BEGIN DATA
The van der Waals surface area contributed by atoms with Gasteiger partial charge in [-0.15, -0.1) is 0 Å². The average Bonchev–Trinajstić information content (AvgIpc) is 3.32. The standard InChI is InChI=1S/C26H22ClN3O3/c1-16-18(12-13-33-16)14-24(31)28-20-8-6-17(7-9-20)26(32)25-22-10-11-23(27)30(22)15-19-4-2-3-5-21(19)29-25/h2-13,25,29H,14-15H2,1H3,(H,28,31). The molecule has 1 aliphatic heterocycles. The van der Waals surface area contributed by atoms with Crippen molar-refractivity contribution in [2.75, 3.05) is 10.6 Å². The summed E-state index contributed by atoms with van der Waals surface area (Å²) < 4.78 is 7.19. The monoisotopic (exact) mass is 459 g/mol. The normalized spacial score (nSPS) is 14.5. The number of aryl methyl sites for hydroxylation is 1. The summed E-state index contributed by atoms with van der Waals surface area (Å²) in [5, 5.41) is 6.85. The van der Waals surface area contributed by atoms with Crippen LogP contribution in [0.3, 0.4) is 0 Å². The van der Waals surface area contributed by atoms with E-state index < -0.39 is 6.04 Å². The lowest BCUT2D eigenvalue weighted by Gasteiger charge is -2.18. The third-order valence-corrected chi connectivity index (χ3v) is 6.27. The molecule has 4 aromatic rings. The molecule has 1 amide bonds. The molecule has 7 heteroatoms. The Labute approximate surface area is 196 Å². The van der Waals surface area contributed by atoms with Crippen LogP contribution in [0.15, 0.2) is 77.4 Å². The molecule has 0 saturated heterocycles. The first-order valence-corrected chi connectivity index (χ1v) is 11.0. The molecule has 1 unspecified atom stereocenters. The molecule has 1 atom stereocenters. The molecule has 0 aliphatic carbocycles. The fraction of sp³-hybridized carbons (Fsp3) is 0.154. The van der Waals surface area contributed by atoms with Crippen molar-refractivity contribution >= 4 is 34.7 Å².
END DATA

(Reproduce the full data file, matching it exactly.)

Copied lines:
The van der Waals surface area contributed by atoms with Gasteiger partial charge in [-0.15, -0.1) is 0 Å². The average Bonchev–Trinajstić information content (AvgIpc) is 3.32. The standard InChI is InChI=1S/C26H22ClN3O3/c1-16-18(12-13-33-16)14-24(31)28-20-8-6-17(7-9-20)26(32)25-22-10-11-23(27)30(22)15-19-4-2-3-5-21(19)29-25/h2-13,25,29H,14-15H2,1H3,(H,28,31). The molecule has 1 aliphatic heterocycles. The van der Waals surface area contributed by atoms with Crippen molar-refractivity contribution in [2.75, 3.05) is 10.6 Å². The summed E-state index contributed by atoms with van der Waals surface area (Å²) < 4.78 is 7.19. The monoisotopic (exact) mass is 459 g/mol. The normalized spacial score (nSPS) is 14.5. The number of aryl methyl sites for hydroxylation is 1. The summed E-state index contributed by atoms with van der Waals surface area (Å²) in [5, 5.41) is 6.85. The van der Waals surface area contributed by atoms with Crippen LogP contribution in [0.3, 0.4) is 0 Å². The van der Waals surface area contributed by atoms with E-state index < -0.39 is 6.04 Å². The lowest BCUT2D eigenvalue weighted by Gasteiger charge is -2.18. The third-order valence-corrected chi connectivity index (χ3v) is 6.27. The molecule has 4 aromatic rings. The molecule has 1 amide bonds. The molecule has 7 heteroatoms. The Labute approximate surface area is 196 Å². The van der Waals surface area contributed by atoms with Crippen LogP contribution in [0.15, 0.2) is 77.4 Å². The molecule has 0 saturated heterocycles. The first-order valence-corrected chi connectivity index (χ1v) is 11.0. The molecule has 1 unspecified atom stereocenters. The molecule has 1 atom stereocenters. The molecule has 0 aliphatic carbocycles. The fraction of sp³-hybridized carbons (Fsp3) is 0.154. The van der Waals surface area contributed by atoms with Crippen molar-refractivity contribution >= 4 is 34.7 Å².